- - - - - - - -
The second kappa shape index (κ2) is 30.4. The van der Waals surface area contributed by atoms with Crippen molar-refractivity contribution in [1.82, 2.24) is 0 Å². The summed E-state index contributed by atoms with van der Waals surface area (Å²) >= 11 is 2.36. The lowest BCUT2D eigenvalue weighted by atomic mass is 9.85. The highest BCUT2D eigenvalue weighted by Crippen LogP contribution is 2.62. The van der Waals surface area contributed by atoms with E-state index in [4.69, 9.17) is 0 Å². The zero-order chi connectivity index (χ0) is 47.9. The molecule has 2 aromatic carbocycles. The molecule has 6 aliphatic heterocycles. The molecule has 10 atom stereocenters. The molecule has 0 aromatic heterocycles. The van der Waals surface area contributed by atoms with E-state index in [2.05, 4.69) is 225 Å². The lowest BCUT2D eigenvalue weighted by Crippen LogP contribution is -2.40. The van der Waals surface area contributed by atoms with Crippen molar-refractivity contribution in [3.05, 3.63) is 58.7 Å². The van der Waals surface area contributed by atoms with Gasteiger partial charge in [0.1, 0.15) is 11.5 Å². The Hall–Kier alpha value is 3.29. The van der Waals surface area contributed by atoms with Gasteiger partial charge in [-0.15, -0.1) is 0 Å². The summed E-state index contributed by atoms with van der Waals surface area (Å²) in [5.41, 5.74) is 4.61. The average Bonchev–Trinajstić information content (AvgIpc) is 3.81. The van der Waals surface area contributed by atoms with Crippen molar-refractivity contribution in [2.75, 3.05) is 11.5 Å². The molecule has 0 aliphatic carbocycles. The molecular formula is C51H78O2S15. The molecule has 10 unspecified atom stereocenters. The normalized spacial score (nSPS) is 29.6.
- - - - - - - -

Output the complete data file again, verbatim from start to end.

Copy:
The second kappa shape index (κ2) is 30.4. The van der Waals surface area contributed by atoms with Crippen molar-refractivity contribution in [1.82, 2.24) is 0 Å². The summed E-state index contributed by atoms with van der Waals surface area (Å²) >= 11 is 2.36. The lowest BCUT2D eigenvalue weighted by atomic mass is 9.85. The highest BCUT2D eigenvalue weighted by Crippen LogP contribution is 2.62. The van der Waals surface area contributed by atoms with E-state index in [4.69, 9.17) is 0 Å². The zero-order chi connectivity index (χ0) is 47.9. The molecule has 2 aromatic carbocycles. The molecule has 6 aliphatic heterocycles. The molecule has 10 atom stereocenters. The molecule has 0 aromatic heterocycles. The van der Waals surface area contributed by atoms with E-state index in [2.05, 4.69) is 225 Å². The lowest BCUT2D eigenvalue weighted by Crippen LogP contribution is -2.40. The van der Waals surface area contributed by atoms with Crippen molar-refractivity contribution in [3.05, 3.63) is 58.7 Å². The van der Waals surface area contributed by atoms with Gasteiger partial charge in [0.1, 0.15) is 11.5 Å². The Hall–Kier alpha value is 3.29. The van der Waals surface area contributed by atoms with Gasteiger partial charge in [-0.15, -0.1) is 0 Å². The summed E-state index contributed by atoms with van der Waals surface area (Å²) in [5.41, 5.74) is 4.61. The average Bonchev–Trinajstić information content (AvgIpc) is 3.81. The van der Waals surface area contributed by atoms with Crippen molar-refractivity contribution in [2.75, 3.05) is 11.5 Å². The molecule has 0 aliphatic carbocycles. The molecular formula is C51H78O2S15. The molecule has 10 unspecified atom stereocenters. The normalized spacial score (nSPS) is 29.6.